The oceans take up more than seventy percent of the earth's surface and are home to eight percent of all living creatures. Over ninety percent of the volume of the earth's water remains unexplored by man.
However, this nature documentary Deep Blue goes beyond just bare facts to depict the richness of nature using spellbinding images. The film was created by experienced professionals from the BBC, headed by the director Alastair Fothergill and Andy Byatt, who used material from the TV series The Blue Planet.
That series emerged over two years and its crews worked at over two hundred locations (from the tropics to Antarctica), where they compiled seven thousand hours of footage, filmed from the shore, from the air, from the ground, and at depths four and a half kilometres below sea level.
In twenty-two episodes the creators try to provide an idea of the wealth of life in the ocean, describe the struggle for survival of various animal species in often harsh conditions, capture images of the ocean under climactic change, and present unknown or little known creatures in their natural habitats.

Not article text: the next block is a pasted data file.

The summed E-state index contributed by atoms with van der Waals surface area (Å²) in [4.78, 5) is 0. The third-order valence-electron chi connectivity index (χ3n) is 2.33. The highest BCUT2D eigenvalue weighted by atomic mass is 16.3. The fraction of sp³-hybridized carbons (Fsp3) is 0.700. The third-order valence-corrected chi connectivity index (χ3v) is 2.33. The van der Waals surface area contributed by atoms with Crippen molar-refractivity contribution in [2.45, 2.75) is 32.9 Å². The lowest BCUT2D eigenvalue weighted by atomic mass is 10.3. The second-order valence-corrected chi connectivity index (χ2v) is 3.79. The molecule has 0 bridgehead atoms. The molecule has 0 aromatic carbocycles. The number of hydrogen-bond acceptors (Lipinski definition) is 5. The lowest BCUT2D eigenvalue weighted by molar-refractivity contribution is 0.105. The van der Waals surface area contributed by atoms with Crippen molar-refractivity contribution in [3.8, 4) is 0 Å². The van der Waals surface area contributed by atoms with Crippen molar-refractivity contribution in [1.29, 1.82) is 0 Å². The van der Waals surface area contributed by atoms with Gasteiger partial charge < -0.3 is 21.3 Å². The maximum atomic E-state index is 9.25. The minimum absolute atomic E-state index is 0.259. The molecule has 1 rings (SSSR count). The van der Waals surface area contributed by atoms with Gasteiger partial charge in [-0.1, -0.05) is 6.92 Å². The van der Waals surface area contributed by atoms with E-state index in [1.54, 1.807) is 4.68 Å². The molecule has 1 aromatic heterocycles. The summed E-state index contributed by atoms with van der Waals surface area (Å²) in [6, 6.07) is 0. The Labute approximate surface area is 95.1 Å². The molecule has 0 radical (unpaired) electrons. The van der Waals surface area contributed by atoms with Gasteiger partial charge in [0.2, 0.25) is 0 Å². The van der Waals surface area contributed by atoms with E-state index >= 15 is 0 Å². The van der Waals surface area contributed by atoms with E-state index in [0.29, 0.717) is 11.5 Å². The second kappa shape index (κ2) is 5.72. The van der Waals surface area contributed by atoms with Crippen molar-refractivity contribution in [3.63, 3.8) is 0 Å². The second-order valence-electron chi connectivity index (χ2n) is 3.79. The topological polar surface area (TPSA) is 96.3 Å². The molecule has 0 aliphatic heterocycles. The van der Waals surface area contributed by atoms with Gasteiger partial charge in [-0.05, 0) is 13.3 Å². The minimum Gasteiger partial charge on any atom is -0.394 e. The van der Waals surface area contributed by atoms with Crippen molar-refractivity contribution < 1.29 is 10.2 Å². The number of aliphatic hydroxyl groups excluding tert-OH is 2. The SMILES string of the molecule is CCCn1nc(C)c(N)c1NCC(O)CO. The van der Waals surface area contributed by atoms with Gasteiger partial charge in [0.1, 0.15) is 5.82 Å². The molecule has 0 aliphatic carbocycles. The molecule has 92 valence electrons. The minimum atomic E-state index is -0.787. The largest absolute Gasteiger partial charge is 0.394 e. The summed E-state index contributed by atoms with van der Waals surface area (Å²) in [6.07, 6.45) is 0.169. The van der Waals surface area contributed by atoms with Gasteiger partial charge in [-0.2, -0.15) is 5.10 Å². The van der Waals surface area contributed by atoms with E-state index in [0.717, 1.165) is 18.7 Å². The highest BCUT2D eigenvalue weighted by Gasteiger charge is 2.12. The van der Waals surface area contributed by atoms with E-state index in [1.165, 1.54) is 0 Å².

The breadth of the topic is tackled using a range of different means of expression, from large segments, to small details, aerial shots, and time-lapse techniques and with the use of the most modern technology (including deep-sea submarines). A prominent role is also played by George Fenton's opulent music.
(Petr Kubica - IDFF Jihlava)
The screening will be followed by disscusione with journalist and expert on the ocean conservation Marek Tomin. The partner of the screening is International Documentary Film Festival Jihlava